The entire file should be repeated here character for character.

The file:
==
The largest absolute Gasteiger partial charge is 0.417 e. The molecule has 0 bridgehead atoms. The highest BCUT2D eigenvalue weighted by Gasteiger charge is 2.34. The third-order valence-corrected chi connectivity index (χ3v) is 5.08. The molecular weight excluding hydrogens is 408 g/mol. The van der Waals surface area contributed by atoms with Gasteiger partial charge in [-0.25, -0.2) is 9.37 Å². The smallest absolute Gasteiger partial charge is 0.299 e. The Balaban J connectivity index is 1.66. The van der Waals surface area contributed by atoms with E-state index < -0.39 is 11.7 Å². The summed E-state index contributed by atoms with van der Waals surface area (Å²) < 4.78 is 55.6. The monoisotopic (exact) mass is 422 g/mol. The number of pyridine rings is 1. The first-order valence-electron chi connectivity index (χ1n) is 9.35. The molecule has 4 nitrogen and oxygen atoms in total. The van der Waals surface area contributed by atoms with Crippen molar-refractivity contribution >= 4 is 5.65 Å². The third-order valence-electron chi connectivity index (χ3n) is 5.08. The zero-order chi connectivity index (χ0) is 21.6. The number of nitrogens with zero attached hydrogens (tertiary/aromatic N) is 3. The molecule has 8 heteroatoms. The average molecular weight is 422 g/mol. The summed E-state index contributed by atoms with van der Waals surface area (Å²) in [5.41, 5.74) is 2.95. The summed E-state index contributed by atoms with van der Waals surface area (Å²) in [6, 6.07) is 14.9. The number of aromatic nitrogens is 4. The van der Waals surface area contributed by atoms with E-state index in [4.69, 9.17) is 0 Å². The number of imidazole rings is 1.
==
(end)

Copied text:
The largest absolute Gasteiger partial charge is 0.417 e. The molecule has 0 bridgehead atoms. The highest BCUT2D eigenvalue weighted by Gasteiger charge is 2.34. The third-order valence-corrected chi connectivity index (χ3v) is 5.08. The molecular weight excluding hydrogens is 408 g/mol. The van der Waals surface area contributed by atoms with Gasteiger partial charge in [-0.25, -0.2) is 9.37 Å². The smallest absolute Gasteiger partial charge is 0.299 e. The Balaban J connectivity index is 1.66. The van der Waals surface area contributed by atoms with E-state index < -0.39 is 11.7 Å². The summed E-state index contributed by atoms with van der Waals surface area (Å²) < 4.78 is 55.6. The monoisotopic (exact) mass is 422 g/mol. The number of pyridine rings is 1. The first-order valence-electron chi connectivity index (χ1n) is 9.35. The molecule has 4 nitrogen and oxygen atoms in total. The van der Waals surface area contributed by atoms with Crippen molar-refractivity contribution >= 4 is 5.65 Å². The third-order valence-electron chi connectivity index (χ3n) is 5.08. The zero-order chi connectivity index (χ0) is 21.6. The number of nitrogens with zero attached hydrogens (tertiary/aromatic N) is 3. The molecule has 8 heteroatoms. The average molecular weight is 422 g/mol. The summed E-state index contributed by atoms with van der Waals surface area (Å²) in [5.41, 5.74) is 2.95. The summed E-state index contributed by atoms with van der Waals surface area (Å²) in [6, 6.07) is 14.9. The number of aromatic nitrogens is 4. The van der Waals surface area contributed by atoms with E-state index in [4.69, 9.17) is 0 Å². The number of imidazole rings is 1.